The administration has characterized the Trans-Pacific Partnership (TPP) Agreement as “an ambitious, next-generation, Asia-Pacific trade agreement.” It is being negotiated with Australia, Brunei, Chile, Malaysia, New Zealand, Peru Singapore and Vietnam — with Canada and Mexico as set to join.

CCIA’s View:

CCIA supports the speedy completion of a high-quality “21st century” Trans-Pacific Partnership Agreement. A 21st-century agreement will contain provisions that permit the smooth functioning of the industry of the 21st century — the Internet. The Internet is visibly revolutionizing the way businesses — including small and medium enterprises — function. Without a smoothly functioning Internet, the negotiated provisions of TPP will not yield the desired gains for TPP citizens.

First, TPP must include balanced intellectual property rules. An intellectual property regime can allow technological progress only if it appropriately balances the competing interests between encouraging investment and enabling information access. Because the international trade regime has generally lacked flexible IP provisionis to promote innovation, it is necessary to modernize the IP provisions of the aging trade framework to be consistent with Internet and high-technology innovation.

Second, TPP should promote the free flow of information online, recognizing that blocking bits at the border is as much as affront to international free trade as blocking physical goods. The ability of U.S. businesses to operate effectively on a global scale depends fundamentally on open information flows. When foreign governments block online information, when businesses are impeded for using the Internet to reach international markets, when secure corporate communications are not assured, the collateral damage is done to U.S. exports and U.S. jobs.

Most Recent Statements&Findings:

CCIA Files FCC Comments Noting Lack Of Competition, Need To Preserve Open Internet

Washington — The Computer & Communications Industry Association filed comments with the FCC today that offer additional legal arguments in support of preserving Open Internet access and respond to other comments that misstate or ignore the power of local network bottlenecks in broadband Internet access.  In its filing in July, CCIA offered detailed recommendations on the best…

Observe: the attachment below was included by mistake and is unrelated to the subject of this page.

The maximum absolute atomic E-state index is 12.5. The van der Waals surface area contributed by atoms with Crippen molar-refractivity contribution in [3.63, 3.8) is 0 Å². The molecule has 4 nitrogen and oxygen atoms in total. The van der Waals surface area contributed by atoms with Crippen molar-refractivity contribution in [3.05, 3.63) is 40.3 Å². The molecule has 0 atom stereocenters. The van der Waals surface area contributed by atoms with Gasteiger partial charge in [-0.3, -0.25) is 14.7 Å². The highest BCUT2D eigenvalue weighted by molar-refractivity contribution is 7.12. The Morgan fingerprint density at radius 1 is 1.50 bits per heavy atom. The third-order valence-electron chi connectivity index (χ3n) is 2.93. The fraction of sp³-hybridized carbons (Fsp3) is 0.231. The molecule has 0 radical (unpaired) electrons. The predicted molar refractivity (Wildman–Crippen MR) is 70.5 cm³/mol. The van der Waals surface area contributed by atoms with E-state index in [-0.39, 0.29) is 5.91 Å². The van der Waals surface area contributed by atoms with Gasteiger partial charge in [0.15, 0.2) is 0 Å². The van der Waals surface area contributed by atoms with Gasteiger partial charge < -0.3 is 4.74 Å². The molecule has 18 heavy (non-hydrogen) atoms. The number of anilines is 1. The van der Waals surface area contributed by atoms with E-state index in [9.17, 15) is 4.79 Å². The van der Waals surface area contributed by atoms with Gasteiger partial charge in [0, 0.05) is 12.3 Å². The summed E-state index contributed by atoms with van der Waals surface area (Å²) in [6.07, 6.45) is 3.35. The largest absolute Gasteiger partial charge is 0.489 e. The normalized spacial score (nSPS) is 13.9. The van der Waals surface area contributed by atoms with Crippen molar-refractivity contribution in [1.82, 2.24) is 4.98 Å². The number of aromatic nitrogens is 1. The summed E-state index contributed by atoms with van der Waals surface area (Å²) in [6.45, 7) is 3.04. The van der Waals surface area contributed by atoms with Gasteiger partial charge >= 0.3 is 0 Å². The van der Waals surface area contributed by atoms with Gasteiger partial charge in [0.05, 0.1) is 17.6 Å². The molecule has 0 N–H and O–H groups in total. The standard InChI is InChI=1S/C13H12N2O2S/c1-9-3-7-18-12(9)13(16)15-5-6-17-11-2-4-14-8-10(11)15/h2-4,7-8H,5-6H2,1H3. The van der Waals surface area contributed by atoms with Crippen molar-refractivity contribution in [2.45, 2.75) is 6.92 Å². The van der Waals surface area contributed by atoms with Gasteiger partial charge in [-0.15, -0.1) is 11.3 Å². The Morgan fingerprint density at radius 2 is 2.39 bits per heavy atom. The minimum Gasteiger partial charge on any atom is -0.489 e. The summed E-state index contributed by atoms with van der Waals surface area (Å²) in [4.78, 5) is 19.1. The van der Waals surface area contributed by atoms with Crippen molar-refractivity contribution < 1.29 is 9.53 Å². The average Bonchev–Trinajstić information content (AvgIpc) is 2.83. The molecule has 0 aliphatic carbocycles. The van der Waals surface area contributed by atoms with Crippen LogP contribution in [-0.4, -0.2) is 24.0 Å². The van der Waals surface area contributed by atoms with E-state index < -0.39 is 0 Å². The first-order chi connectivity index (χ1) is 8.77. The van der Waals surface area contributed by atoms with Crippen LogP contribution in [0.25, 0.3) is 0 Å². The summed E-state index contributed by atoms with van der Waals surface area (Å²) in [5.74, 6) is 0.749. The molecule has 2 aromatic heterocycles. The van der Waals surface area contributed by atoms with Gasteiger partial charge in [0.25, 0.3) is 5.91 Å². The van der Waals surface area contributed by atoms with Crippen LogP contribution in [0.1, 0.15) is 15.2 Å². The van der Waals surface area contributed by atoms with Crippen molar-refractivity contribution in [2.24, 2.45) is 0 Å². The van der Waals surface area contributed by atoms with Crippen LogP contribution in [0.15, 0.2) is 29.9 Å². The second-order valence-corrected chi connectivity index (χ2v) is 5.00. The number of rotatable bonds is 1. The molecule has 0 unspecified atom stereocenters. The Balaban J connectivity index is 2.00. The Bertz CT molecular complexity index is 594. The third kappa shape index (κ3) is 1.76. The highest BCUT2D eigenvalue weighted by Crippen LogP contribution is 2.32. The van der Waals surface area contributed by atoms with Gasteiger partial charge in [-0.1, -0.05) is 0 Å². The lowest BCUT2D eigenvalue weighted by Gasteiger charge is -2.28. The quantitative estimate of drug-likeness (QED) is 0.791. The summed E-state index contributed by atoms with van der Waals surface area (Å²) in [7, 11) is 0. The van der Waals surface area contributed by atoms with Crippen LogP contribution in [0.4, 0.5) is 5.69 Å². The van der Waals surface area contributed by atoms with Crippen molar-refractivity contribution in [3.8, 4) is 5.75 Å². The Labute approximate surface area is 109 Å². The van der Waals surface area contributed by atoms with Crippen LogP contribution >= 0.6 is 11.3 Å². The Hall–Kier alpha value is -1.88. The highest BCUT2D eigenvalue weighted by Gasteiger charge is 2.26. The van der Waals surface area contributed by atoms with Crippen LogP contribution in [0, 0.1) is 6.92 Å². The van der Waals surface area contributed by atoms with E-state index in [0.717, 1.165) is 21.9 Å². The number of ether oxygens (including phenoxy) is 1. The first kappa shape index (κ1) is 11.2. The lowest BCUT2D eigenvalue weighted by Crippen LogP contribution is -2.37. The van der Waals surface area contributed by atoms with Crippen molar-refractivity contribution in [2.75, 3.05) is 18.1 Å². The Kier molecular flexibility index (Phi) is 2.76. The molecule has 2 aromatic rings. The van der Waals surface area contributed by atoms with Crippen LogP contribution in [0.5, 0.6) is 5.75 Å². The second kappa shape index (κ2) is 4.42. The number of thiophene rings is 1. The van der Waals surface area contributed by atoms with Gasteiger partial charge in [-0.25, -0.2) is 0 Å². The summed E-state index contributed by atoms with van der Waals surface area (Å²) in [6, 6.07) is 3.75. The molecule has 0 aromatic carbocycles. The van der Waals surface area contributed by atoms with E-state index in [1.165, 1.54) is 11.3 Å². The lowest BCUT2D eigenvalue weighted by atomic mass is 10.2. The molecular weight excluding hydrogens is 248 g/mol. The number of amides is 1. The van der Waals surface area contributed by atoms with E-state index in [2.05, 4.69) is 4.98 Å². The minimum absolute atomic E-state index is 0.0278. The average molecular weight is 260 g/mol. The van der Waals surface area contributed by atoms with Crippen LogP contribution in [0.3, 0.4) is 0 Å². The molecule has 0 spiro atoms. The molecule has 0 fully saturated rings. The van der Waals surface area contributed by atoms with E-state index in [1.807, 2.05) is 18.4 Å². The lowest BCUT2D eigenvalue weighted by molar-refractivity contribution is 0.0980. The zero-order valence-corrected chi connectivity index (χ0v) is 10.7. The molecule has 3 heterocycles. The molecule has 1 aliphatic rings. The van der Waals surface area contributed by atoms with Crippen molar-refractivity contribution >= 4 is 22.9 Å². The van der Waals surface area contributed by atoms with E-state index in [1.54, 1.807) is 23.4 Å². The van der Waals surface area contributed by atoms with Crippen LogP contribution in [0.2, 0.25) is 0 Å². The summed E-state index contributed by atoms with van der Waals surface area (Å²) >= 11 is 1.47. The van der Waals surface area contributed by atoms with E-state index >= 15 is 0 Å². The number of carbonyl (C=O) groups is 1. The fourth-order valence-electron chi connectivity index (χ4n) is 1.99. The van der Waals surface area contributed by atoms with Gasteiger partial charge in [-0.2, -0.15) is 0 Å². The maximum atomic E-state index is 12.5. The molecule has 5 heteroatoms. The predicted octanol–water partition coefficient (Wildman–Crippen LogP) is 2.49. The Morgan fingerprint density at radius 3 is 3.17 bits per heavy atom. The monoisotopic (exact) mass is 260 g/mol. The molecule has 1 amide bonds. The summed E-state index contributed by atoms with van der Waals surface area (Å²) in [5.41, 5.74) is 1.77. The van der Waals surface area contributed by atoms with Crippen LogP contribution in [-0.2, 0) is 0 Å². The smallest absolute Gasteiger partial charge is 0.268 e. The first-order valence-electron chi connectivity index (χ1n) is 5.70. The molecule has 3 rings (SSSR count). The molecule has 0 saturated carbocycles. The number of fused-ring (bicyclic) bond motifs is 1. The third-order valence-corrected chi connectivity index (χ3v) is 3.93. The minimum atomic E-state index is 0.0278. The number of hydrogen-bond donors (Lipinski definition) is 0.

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Global stakeholders advance joint vision for the evolution of the Internet governance system at Istanbul conference

A record number of representatives from civil society, academia, business, technical community, and governments gathered in Istanbul on September 2-5 for the annual Internet Governance Forum (IGF).  Unlike many other UN conferences, the IGF intentionally convenes all stakeholders involved in the Internet ecosystem rather than just governments.  While the IGF does not produce binding outcomes,…

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Letters Ask Congress To Bring ECPA Reform To A Vote

Washington – The Computer & Communications Industry Association joined other technology advocates today in a letter to Senate Majority Leader Harry Reid, asking for a vote on the Senate’s bipartisan bill that would prevent the government from accessing consumers’ private digital information without a warrant. A separate letter to House Majority Whip Kevin McCarthy, meanwhile, asks for a House…

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European Commissioners for Internet Matters Named

Brussels — The European Commission’s incoming President Jean-Claude Juncker today announced how he would allocate portfolios among the 28 nominated Commissioners. Commission Vice President Andrus Ansip will be responsible for the Digital Single Market and Gunther Oettinger for Digital Economy and Society. The new Commission is expected to take office on 1st November 2014. The…

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